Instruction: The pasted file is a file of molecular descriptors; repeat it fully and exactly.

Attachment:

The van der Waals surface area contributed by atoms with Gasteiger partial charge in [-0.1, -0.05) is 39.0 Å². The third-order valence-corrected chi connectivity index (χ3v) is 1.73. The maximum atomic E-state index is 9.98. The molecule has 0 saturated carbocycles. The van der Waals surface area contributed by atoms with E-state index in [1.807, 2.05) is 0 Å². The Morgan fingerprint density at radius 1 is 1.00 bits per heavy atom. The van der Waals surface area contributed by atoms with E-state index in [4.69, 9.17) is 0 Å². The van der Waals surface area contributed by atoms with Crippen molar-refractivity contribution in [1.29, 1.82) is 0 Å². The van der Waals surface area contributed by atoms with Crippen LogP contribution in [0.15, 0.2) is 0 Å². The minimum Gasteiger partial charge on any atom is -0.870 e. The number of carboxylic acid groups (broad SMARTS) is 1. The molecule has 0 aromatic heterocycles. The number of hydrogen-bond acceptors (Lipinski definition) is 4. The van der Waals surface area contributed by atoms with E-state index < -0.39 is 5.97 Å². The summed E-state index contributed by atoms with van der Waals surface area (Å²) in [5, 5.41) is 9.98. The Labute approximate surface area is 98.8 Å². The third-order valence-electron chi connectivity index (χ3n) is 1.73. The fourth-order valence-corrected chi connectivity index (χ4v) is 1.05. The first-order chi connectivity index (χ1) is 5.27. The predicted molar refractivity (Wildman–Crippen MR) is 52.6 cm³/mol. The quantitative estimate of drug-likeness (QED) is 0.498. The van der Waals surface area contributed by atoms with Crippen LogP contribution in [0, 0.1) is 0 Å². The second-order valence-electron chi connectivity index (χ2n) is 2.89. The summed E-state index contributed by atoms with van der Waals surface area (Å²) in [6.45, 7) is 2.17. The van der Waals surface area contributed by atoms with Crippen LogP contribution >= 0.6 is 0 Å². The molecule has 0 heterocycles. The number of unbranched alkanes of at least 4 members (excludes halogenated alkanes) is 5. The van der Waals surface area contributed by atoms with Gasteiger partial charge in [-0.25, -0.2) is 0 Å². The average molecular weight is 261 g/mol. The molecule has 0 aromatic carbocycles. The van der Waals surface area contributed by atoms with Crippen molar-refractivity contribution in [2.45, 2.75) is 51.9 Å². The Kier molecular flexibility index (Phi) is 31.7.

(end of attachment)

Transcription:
The van der Waals surface area contributed by atoms with Gasteiger partial charge in [-0.1, -0.05) is 39.0 Å². The third-order valence-corrected chi connectivity index (χ3v) is 1.73. The maximum atomic E-state index is 9.98. The molecule has 0 saturated carbocycles. The van der Waals surface area contributed by atoms with E-state index in [1.807, 2.05) is 0 Å². The Morgan fingerprint density at radius 1 is 1.00 bits per heavy atom. The van der Waals surface area contributed by atoms with E-state index in [4.69, 9.17) is 0 Å². The van der Waals surface area contributed by atoms with Crippen molar-refractivity contribution in [1.29, 1.82) is 0 Å². The van der Waals surface area contributed by atoms with Crippen LogP contribution in [0.15, 0.2) is 0 Å². The minimum Gasteiger partial charge on any atom is -0.870 e. The number of carboxylic acid groups (broad SMARTS) is 1. The molecule has 0 aromatic heterocycles. The number of hydrogen-bond acceptors (Lipinski definition) is 4. The van der Waals surface area contributed by atoms with E-state index < -0.39 is 5.97 Å². The summed E-state index contributed by atoms with van der Waals surface area (Å²) in [5, 5.41) is 9.98. The Labute approximate surface area is 98.8 Å². The third-order valence-electron chi connectivity index (χ3n) is 1.73. The fourth-order valence-corrected chi connectivity index (χ4v) is 1.05. The first-order chi connectivity index (χ1) is 5.27. The predicted molar refractivity (Wildman–Crippen MR) is 52.6 cm³/mol. The quantitative estimate of drug-likeness (QED) is 0.498. The van der Waals surface area contributed by atoms with Crippen LogP contribution in [0, 0.1) is 0 Å². The second-order valence-electron chi connectivity index (χ2n) is 2.89. The summed E-state index contributed by atoms with van der Waals surface area (Å²) in [6.45, 7) is 2.17. The van der Waals surface area contributed by atoms with Crippen LogP contribution >= 0.6 is 0 Å². The molecule has 0 heterocycles. The number of unbranched alkanes of at least 4 members (excludes halogenated alkanes) is 5. The van der Waals surface area contributed by atoms with Gasteiger partial charge in [-0.25, -0.2) is 0 Å². The average molecular weight is 261 g/mol. The molecule has 0 aromatic carbocycles. The van der Waals surface area contributed by atoms with Crippen molar-refractivity contribution in [2.45, 2.75) is 51.9 Å². The Kier molecular flexibility index (Phi) is 31.7.